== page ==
ENGLEWOOD, Colo. –
“You know, it’s funny because I find myself asking him little things about coverages, mostly,” Bailey said. “Just what is he looking at, this and that. He’s had so much time in there and he’s been so good at it, I’d be a fool not to look at him and ask him a few things.”
Harris Jr. agreed that it was an interesting twist, but one that makes sense given the two cornerbacks’ personal experience.
“That is kind of funny now that I think about it, but it’s a new position,” Harris Jr. said. “He’s always been outside. I’ve always been playing it in (Defensive Coordinator Jack Del Rio's) system, so I know it the best out of anybody. That’s the reason why he comes to me.”
While the two positions are similar, both Harris Jr. and Bailey noted the same differences. The slot corner has to be prepared for a wider variety of routes and has to be able to communicate with the linebackers and the safeties.
On the outside, Harris Jr. said, a cornerback is more on his own and gets a little help from the sideline.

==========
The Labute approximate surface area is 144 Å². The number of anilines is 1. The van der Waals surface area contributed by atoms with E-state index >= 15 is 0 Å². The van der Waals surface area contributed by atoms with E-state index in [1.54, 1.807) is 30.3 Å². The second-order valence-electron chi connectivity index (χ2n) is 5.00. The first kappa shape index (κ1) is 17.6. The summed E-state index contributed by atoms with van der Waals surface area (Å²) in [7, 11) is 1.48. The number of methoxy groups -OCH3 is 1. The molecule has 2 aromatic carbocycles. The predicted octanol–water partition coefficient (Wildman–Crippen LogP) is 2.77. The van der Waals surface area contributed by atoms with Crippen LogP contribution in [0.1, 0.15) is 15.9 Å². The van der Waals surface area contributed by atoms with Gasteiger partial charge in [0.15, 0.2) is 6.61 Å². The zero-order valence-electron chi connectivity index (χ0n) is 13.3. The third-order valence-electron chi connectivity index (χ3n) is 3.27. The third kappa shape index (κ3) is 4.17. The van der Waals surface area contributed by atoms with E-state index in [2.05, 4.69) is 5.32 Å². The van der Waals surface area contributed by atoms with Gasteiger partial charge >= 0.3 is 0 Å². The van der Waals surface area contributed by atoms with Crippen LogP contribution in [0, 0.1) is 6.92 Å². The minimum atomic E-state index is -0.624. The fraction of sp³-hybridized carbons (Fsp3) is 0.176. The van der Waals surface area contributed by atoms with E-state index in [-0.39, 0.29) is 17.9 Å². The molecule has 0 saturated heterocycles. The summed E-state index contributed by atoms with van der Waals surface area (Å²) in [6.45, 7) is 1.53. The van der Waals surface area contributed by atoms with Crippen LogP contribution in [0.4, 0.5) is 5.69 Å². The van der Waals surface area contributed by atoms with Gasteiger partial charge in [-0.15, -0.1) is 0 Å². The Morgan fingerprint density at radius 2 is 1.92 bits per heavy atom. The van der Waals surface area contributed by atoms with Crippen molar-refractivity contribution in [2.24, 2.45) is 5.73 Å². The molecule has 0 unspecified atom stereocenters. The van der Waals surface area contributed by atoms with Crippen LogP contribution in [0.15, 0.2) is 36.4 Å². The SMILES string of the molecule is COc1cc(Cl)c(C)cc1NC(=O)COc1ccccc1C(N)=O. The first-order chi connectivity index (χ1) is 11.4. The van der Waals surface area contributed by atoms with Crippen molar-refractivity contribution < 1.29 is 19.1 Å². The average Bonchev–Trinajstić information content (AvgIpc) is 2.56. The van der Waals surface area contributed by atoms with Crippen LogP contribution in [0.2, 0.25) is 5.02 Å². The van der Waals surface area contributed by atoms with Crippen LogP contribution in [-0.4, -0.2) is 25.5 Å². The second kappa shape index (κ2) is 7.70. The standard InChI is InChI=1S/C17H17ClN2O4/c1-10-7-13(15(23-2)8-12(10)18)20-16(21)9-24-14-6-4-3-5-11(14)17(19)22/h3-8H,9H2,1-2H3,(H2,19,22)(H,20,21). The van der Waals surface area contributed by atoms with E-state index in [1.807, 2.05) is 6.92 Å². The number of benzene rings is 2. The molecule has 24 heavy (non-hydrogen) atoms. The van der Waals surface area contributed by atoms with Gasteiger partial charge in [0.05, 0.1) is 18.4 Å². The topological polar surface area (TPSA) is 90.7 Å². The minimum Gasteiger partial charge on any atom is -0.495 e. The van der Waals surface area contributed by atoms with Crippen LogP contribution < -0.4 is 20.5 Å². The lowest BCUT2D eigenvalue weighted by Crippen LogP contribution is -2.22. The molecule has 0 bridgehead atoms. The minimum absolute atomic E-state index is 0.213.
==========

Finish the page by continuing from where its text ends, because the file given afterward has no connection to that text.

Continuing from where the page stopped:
The difference is enough to require a slightly different approach and Harris Jr. has been a helpful resource for Bailey.
“When you play in the slot you have to look at the whole formation and that kind of tells you what routes are coming, and there are some things I try to tell him about it,” Harris Jr. said. “When you’re outside at corner you can just cover your man and kind of understand what routes you’re getting, but in the slot you want to be familiar with the whole landscape of the formation.”
The switch for the two cornerbacks, though effective against the Texans, may not necessarily be a permanent one.
“Right now it’s what we do,” Bailey said. “That’s what we’re going to do right now. Moving forward we’ll do what’s best for our team that week. The good thing is it creates some versatility across the board because now I can go in, Chris can go back in there at any moment. It just depends on matchups and things like that. If we want to switch it up we could.”